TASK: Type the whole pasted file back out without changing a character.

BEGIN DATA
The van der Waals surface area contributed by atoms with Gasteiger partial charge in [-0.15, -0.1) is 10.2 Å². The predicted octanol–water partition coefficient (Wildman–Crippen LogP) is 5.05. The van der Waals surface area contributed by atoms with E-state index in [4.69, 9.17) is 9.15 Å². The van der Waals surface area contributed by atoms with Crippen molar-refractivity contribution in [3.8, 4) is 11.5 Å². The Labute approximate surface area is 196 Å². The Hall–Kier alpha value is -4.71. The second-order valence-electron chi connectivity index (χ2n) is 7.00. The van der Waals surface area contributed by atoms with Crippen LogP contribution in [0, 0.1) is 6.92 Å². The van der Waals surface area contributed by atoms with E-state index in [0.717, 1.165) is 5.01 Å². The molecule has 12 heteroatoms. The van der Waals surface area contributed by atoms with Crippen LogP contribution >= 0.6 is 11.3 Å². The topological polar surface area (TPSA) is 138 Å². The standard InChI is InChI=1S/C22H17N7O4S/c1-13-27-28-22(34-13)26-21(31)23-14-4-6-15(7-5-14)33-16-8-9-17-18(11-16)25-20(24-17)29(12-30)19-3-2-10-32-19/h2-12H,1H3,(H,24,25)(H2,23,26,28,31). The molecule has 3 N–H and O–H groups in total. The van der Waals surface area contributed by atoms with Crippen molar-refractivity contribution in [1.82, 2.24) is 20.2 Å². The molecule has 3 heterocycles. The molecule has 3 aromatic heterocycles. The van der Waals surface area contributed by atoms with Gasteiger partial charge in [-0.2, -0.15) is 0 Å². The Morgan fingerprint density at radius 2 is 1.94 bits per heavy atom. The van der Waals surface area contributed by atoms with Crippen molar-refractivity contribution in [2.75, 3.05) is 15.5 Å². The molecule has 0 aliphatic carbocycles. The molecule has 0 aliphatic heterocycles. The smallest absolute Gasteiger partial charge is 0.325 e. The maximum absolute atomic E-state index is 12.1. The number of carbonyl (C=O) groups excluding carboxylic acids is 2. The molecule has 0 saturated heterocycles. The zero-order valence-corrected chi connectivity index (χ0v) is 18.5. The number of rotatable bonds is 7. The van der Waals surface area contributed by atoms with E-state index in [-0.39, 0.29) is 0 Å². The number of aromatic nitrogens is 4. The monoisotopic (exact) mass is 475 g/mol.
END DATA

The van der Waals surface area contributed by atoms with Gasteiger partial charge in [-0.15, -0.1) is 10.2 Å². The predicted octanol–water partition coefficient (Wildman–Crippen LogP) is 5.05. The van der Waals surface area contributed by atoms with E-state index in [4.69, 9.17) is 9.15 Å². The van der Waals surface area contributed by atoms with Crippen molar-refractivity contribution in [3.8, 4) is 11.5 Å². The Labute approximate surface area is 196 Å². The Hall–Kier alpha value is -4.71. The second-order valence-electron chi connectivity index (χ2n) is 7.00. The van der Waals surface area contributed by atoms with Crippen LogP contribution in [0, 0.1) is 6.92 Å². The van der Waals surface area contributed by atoms with E-state index in [0.717, 1.165) is 5.01 Å². The molecule has 12 heteroatoms. The van der Waals surface area contributed by atoms with Crippen LogP contribution >= 0.6 is 11.3 Å². The topological polar surface area (TPSA) is 138 Å². The standard InChI is InChI=1S/C22H17N7O4S/c1-13-27-28-22(34-13)26-21(31)23-14-4-6-15(7-5-14)33-16-8-9-17-18(11-16)25-20(24-17)29(12-30)19-3-2-10-32-19/h2-12H,1H3,(H,24,25)(H2,23,26,28,31). The molecule has 3 N–H and O–H groups in total. The van der Waals surface area contributed by atoms with Crippen molar-refractivity contribution in [1.82, 2.24) is 20.2 Å². The molecule has 3 heterocycles. The molecule has 3 aromatic heterocycles. The van der Waals surface area contributed by atoms with Gasteiger partial charge in [-0.2, -0.15) is 0 Å². The Morgan fingerprint density at radius 2 is 1.94 bits per heavy atom. The van der Waals surface area contributed by atoms with Crippen molar-refractivity contribution in [2.75, 3.05) is 15.5 Å². The molecule has 0 aliphatic carbocycles. The molecule has 0 aliphatic heterocycles. The smallest absolute Gasteiger partial charge is 0.325 e. The maximum absolute atomic E-state index is 12.1. The number of carbonyl (C=O) groups excluding carboxylic acids is 2. The molecule has 0 saturated heterocycles. The zero-order valence-corrected chi connectivity index (χ0v) is 18.5. The number of rotatable bonds is 7. The van der Waals surface area contributed by atoms with E-state index in [-0.39, 0.29) is 0 Å². The number of aromatic nitrogens is 4. The monoisotopic (exact) mass is 475 g/mol.